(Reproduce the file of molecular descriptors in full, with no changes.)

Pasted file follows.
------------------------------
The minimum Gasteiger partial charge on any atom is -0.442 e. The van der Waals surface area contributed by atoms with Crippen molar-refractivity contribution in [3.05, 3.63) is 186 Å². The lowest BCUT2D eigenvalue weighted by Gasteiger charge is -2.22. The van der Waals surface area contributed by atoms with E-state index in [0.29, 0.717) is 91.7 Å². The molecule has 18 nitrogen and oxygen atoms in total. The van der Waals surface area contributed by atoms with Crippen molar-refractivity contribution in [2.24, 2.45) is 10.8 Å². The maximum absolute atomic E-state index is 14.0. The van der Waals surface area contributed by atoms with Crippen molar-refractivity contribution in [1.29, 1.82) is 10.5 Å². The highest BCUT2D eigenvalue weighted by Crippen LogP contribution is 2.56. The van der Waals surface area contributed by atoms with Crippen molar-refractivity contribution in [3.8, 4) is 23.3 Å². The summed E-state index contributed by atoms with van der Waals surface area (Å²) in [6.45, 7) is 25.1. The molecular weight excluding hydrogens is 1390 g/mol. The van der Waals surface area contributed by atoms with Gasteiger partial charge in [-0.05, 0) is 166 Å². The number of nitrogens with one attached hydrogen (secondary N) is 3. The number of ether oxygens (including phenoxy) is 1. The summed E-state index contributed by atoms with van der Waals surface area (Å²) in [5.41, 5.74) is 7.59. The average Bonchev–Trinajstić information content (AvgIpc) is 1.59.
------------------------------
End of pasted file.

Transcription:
The minimum Gasteiger partial charge on any atom is -0.442 e. The van der Waals surface area contributed by atoms with Crippen molar-refractivity contribution in [3.05, 3.63) is 186 Å². The lowest BCUT2D eigenvalue weighted by Gasteiger charge is -2.22. The van der Waals surface area contributed by atoms with E-state index in [0.29, 0.717) is 91.7 Å². The molecule has 18 nitrogen and oxygen atoms in total. The van der Waals surface area contributed by atoms with Crippen molar-refractivity contribution in [2.24, 2.45) is 10.8 Å². The maximum absolute atomic E-state index is 14.0. The van der Waals surface area contributed by atoms with Crippen molar-refractivity contribution in [1.29, 1.82) is 10.5 Å². The highest BCUT2D eigenvalue weighted by Crippen LogP contribution is 2.56. The van der Waals surface area contributed by atoms with Crippen molar-refractivity contribution in [3.8, 4) is 23.3 Å². The summed E-state index contributed by atoms with van der Waals surface area (Å²) in [6.45, 7) is 25.1. The molecular weight excluding hydrogens is 1390 g/mol. The van der Waals surface area contributed by atoms with Gasteiger partial charge in [-0.05, 0) is 166 Å². The number of nitrogens with one attached hydrogen (secondary N) is 3. The number of ether oxygens (including phenoxy) is 1. The summed E-state index contributed by atoms with van der Waals surface area (Å²) in [5.41, 5.74) is 7.59. The average Bonchev–Trinajstić information content (AvgIpc) is 1.59.